No one ever said that running a business would be easy, especially a restaurant. I was well warned that staffing would always be a challenge, though I’d had experience managing staff that went back a decade+ in both food service and technology. In the nearly one year that we’ve been open I’ve had some great employees, I’ve had employees that were very good but hated what they were doing, and I’ve had people simply stop showing up for work, despite living less than 2 blocks away. In the past month I’ve had 2 of my kitchen staff give fair and reasonable notice that they were moving on and I began the process of replacing valued, trained staff. This is some of my experience.
First I placed a couple ads on Craigslist each one listed an e-mail address with instructions to put specific words in the subject line of the e-mail, in part to weed through spam filters, but also to determine how well people follow simple, direct instructions. If someone can’t make a first impression that demonstrates the ability to follow written directions I have doubts about their ability to follow a written recipe with many lines of instructions that must be done in order.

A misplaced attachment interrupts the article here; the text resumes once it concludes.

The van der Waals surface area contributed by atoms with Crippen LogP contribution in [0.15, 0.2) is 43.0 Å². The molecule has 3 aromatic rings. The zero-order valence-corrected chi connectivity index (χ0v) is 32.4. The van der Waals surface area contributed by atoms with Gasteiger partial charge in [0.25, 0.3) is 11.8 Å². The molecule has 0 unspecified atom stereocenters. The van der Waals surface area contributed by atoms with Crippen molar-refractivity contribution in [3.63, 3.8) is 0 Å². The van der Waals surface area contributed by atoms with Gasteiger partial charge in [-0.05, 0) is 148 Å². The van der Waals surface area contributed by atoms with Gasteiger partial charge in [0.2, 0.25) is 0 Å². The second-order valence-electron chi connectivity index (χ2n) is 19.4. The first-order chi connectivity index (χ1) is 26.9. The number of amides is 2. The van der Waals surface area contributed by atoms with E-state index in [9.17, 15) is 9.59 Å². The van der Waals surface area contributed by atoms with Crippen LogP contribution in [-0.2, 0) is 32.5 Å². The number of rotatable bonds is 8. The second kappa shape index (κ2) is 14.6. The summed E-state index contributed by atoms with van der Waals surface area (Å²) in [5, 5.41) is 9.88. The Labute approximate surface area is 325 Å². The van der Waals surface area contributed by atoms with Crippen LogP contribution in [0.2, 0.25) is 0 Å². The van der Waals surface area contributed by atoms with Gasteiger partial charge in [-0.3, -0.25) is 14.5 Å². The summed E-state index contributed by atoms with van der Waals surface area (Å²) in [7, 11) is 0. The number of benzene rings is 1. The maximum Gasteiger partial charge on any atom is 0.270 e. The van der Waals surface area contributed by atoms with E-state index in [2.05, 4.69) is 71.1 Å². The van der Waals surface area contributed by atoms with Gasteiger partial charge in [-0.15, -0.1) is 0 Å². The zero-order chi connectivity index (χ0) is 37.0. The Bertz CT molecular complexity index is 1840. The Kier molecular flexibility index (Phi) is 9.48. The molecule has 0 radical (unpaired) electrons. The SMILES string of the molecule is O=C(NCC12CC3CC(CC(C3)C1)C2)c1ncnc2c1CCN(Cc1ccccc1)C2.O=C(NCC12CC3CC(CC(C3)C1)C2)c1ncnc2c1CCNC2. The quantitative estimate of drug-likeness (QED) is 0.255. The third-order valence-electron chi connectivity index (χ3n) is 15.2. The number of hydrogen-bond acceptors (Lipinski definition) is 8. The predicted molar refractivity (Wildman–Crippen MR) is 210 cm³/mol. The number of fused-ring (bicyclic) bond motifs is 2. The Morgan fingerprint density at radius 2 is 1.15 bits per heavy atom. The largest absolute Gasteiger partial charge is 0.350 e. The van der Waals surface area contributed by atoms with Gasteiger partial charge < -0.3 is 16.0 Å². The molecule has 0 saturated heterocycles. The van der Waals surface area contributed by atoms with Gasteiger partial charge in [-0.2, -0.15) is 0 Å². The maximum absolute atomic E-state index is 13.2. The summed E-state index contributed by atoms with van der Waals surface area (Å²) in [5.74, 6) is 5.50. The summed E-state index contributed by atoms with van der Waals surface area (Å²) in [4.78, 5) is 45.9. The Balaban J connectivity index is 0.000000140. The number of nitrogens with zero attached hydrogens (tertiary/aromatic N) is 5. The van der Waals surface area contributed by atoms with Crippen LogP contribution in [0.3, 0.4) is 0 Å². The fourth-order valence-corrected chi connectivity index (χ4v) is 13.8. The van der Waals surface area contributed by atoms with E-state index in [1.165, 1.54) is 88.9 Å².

I also have a dishwasher on staff who has been unavailable much of the summer, he returned to work after miscommunicating his availability and sat down for a chat. When I pointed out his frequent lateness, (more than half of his shifts, though rarely more than 15 minutes late) including one morning where I went to his home because I couldn’t get anyone to answer the phone, along with some of his unimpressive work habits, his reply was “gosh, none of that stuff seems so bad, but when you put it all together like that, I don’t look very good” right… but at least he came in, and has self-awareness, and an interest in improving. I think he’s a real good guy and will work with him toward developing better work-habits that he can carry with him for the rest of his life.